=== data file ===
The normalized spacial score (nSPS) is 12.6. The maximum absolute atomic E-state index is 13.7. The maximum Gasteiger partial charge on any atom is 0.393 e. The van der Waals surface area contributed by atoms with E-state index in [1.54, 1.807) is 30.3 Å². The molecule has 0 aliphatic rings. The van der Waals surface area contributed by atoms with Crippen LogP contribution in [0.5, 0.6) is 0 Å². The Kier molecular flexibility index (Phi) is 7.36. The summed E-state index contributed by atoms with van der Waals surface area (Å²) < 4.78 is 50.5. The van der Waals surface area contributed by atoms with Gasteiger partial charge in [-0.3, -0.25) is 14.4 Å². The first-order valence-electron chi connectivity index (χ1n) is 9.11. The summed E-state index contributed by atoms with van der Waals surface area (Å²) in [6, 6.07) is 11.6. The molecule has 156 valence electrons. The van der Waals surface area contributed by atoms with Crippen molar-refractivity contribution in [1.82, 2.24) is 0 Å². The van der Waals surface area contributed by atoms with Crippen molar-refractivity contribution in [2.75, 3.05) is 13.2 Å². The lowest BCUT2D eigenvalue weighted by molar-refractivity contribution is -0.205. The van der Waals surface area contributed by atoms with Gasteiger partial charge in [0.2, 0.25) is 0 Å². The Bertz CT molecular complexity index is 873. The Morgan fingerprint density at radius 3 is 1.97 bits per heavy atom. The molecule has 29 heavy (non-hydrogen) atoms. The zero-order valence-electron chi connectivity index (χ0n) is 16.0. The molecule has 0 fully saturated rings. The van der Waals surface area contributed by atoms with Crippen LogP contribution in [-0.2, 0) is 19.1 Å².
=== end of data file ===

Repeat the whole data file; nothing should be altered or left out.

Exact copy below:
The normalized spacial score (nSPS) is 12.6. The maximum absolute atomic E-state index is 13.7. The maximum Gasteiger partial charge on any atom is 0.393 e. The van der Waals surface area contributed by atoms with E-state index in [1.54, 1.807) is 30.3 Å². The molecule has 0 aliphatic rings. The van der Waals surface area contributed by atoms with Crippen LogP contribution in [0.5, 0.6) is 0 Å². The Kier molecular flexibility index (Phi) is 7.36. The summed E-state index contributed by atoms with van der Waals surface area (Å²) < 4.78 is 50.5. The van der Waals surface area contributed by atoms with Gasteiger partial charge in [-0.3, -0.25) is 14.4 Å². The first-order valence-electron chi connectivity index (χ1n) is 9.11. The summed E-state index contributed by atoms with van der Waals surface area (Å²) in [6, 6.07) is 11.6. The molecule has 156 valence electrons. The van der Waals surface area contributed by atoms with Crippen molar-refractivity contribution in [1.82, 2.24) is 0 Å². The van der Waals surface area contributed by atoms with Crippen molar-refractivity contribution in [2.75, 3.05) is 13.2 Å². The lowest BCUT2D eigenvalue weighted by molar-refractivity contribution is -0.205. The van der Waals surface area contributed by atoms with Gasteiger partial charge in [0.2, 0.25) is 0 Å². The Bertz CT molecular complexity index is 873. The Morgan fingerprint density at radius 3 is 1.97 bits per heavy atom. The molecule has 29 heavy (non-hydrogen) atoms. The zero-order valence-electron chi connectivity index (χ0n) is 16.0. The molecule has 0 fully saturated rings. The van der Waals surface area contributed by atoms with Crippen LogP contribution in [-0.2, 0) is 19.1 Å².